Life after Debt: Post-Graduation Consequences of Federal Student Loans
Nicolas Ziebarth and
Martin Gervais ()
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Nicolas Ziebarth: Auburn University
No 238, 2017 Meeting Papers from Society for Economic Dynamics
We estimate the causal effect of student loans on post-graduation outcomes exploiting a kink in the formula determining the eligibility for need-based federal student loans. Using a nationally representative sample of students graduating with a bachelor's degree in 1993, we establish that student debt leads to lower earnings soon after graduation, an effect which dissipates over time. Surprisingly, the negative effect on earnings is driven by a decline in hours worked rather than the wage rate. Students with debt tend to be less ``choosy'' on the job market: they are more inclined to accept part-time jobs as well as jobs that are less related to their degree and offer limited career potential.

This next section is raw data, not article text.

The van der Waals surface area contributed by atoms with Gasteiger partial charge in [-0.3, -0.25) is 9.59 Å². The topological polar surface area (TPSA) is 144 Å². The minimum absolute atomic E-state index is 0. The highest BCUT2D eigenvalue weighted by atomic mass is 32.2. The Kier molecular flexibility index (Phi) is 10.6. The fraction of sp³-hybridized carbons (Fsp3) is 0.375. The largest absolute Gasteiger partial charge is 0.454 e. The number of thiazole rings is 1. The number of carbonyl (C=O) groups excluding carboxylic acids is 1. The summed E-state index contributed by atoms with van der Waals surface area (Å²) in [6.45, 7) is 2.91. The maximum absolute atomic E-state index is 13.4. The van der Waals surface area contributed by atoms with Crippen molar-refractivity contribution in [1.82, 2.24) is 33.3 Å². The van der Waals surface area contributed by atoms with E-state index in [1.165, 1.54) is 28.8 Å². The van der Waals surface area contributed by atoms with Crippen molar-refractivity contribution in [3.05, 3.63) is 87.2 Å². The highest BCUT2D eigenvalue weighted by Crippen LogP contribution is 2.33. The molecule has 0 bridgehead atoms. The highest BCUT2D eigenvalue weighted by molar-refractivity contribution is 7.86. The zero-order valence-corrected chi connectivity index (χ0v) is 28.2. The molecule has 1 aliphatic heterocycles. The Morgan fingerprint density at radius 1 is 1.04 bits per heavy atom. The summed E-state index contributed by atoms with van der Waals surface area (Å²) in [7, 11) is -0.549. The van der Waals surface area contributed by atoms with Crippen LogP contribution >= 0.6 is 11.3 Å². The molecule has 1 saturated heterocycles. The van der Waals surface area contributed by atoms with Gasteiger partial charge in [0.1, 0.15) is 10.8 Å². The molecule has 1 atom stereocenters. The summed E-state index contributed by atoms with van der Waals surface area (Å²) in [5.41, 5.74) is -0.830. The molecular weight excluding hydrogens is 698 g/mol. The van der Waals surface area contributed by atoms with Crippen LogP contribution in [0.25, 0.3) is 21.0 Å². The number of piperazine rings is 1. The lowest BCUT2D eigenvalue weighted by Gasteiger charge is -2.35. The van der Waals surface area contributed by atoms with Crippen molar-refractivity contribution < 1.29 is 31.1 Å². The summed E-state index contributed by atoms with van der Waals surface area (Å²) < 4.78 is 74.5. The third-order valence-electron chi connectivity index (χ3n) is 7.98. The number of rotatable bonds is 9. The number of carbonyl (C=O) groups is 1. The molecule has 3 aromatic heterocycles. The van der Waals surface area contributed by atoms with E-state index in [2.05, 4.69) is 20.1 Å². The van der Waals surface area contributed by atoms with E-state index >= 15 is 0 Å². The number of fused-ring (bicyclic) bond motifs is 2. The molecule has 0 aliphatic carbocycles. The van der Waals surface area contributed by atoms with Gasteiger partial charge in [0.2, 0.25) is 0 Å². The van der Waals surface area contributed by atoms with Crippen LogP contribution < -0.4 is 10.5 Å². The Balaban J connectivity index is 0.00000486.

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Journal Article: LIFE AFTER DEBT: POSTGRADUATION CONSEQUENCES OF FEDERAL STUDENT LOANS (2019)
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Persistent link: https://EconPapers.repec.org/RePEc:red:sed017:238
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